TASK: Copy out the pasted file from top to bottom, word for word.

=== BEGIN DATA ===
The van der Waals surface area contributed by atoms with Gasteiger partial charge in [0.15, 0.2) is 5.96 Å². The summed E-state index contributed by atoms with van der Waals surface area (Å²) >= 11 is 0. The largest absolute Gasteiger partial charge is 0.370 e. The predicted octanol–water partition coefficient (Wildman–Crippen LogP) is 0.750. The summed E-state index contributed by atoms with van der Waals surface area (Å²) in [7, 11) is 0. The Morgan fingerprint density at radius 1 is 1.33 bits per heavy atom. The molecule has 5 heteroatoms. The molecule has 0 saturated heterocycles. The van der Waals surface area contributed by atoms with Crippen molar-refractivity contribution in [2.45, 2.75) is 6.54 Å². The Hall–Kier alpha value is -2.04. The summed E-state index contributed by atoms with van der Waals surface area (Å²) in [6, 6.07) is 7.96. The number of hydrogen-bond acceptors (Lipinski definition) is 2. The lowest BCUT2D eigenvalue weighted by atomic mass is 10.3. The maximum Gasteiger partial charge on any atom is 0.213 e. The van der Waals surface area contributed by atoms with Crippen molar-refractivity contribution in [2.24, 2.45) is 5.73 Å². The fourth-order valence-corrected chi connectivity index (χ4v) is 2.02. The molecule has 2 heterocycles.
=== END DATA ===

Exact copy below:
The van der Waals surface area contributed by atoms with Gasteiger partial charge in [0.15, 0.2) is 5.96 Å². The summed E-state index contributed by atoms with van der Waals surface area (Å²) >= 11 is 0. The largest absolute Gasteiger partial charge is 0.370 e. The predicted octanol–water partition coefficient (Wildman–Crippen LogP) is 0.750. The summed E-state index contributed by atoms with van der Waals surface area (Å²) in [7, 11) is 0. The Morgan fingerprint density at radius 1 is 1.33 bits per heavy atom. The molecule has 5 heteroatoms. The molecule has 0 saturated heterocycles. The van der Waals surface area contributed by atoms with Crippen molar-refractivity contribution in [2.45, 2.75) is 6.54 Å². The Hall–Kier alpha value is -2.04. The summed E-state index contributed by atoms with van der Waals surface area (Å²) in [6, 6.07) is 7.96. The number of hydrogen-bond acceptors (Lipinski definition) is 2. The lowest BCUT2D eigenvalue weighted by atomic mass is 10.3. The maximum Gasteiger partial charge on any atom is 0.213 e. The van der Waals surface area contributed by atoms with Crippen molar-refractivity contribution in [2.24, 2.45) is 5.73 Å². The fourth-order valence-corrected chi connectivity index (χ4v) is 2.02. The molecule has 2 heterocycles.